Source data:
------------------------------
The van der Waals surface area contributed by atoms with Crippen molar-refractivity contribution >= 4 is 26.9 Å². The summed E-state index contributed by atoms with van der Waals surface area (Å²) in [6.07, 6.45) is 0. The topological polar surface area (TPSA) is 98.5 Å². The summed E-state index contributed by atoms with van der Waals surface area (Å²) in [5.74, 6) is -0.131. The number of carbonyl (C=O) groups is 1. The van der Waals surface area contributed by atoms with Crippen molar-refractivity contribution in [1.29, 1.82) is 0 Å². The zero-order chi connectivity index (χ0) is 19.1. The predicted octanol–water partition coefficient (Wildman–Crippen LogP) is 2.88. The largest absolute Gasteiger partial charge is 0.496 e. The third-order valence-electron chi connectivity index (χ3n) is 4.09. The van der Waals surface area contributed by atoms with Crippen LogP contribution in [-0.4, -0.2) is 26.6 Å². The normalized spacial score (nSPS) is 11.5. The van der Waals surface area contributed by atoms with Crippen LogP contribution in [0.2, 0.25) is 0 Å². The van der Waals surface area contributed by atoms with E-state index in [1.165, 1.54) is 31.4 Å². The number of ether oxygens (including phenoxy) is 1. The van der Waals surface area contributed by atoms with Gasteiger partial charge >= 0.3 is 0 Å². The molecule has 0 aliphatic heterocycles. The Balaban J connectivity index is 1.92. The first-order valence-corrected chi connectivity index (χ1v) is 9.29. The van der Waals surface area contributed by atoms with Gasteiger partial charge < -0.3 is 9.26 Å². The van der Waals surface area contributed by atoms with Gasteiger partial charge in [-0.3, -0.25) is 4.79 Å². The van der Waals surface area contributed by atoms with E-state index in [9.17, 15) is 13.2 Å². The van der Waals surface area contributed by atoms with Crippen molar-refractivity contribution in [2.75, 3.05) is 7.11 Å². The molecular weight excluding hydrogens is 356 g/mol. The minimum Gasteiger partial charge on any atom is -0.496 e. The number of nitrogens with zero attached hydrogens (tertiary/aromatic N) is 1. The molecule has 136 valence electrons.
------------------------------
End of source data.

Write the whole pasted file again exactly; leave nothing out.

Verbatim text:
The van der Waals surface area contributed by atoms with Crippen molar-refractivity contribution >= 4 is 26.9 Å². The summed E-state index contributed by atoms with van der Waals surface area (Å²) in [6.07, 6.45) is 0. The topological polar surface area (TPSA) is 98.5 Å². The summed E-state index contributed by atoms with van der Waals surface area (Å²) in [5.74, 6) is -0.131. The number of carbonyl (C=O) groups is 1. The van der Waals surface area contributed by atoms with Crippen molar-refractivity contribution in [1.29, 1.82) is 0 Å². The zero-order chi connectivity index (χ0) is 19.1. The predicted octanol–water partition coefficient (Wildman–Crippen LogP) is 2.88. The largest absolute Gasteiger partial charge is 0.496 e. The third-order valence-electron chi connectivity index (χ3n) is 4.09. The van der Waals surface area contributed by atoms with Crippen LogP contribution in [-0.4, -0.2) is 26.6 Å². The normalized spacial score (nSPS) is 11.5. The van der Waals surface area contributed by atoms with Crippen LogP contribution in [0.2, 0.25) is 0 Å². The van der Waals surface area contributed by atoms with E-state index in [1.165, 1.54) is 31.4 Å². The number of ether oxygens (including phenoxy) is 1. The van der Waals surface area contributed by atoms with Gasteiger partial charge >= 0.3 is 0 Å². The molecule has 0 aliphatic heterocycles. The Balaban J connectivity index is 1.92. The first-order valence-corrected chi connectivity index (χ1v) is 9.29. The van der Waals surface area contributed by atoms with Gasteiger partial charge < -0.3 is 9.26 Å². The van der Waals surface area contributed by atoms with Gasteiger partial charge in [-0.3, -0.25) is 4.79 Å². The van der Waals surface area contributed by atoms with E-state index in [9.17, 15) is 13.2 Å². The van der Waals surface area contributed by atoms with Crippen molar-refractivity contribution in [2.75, 3.05) is 7.11 Å². The molecular weight excluding hydrogens is 356 g/mol. The minimum Gasteiger partial charge on any atom is -0.496 e. The number of nitrogens with zero attached hydrogens (tertiary/aromatic N) is 1. The molecule has 136 valence electrons.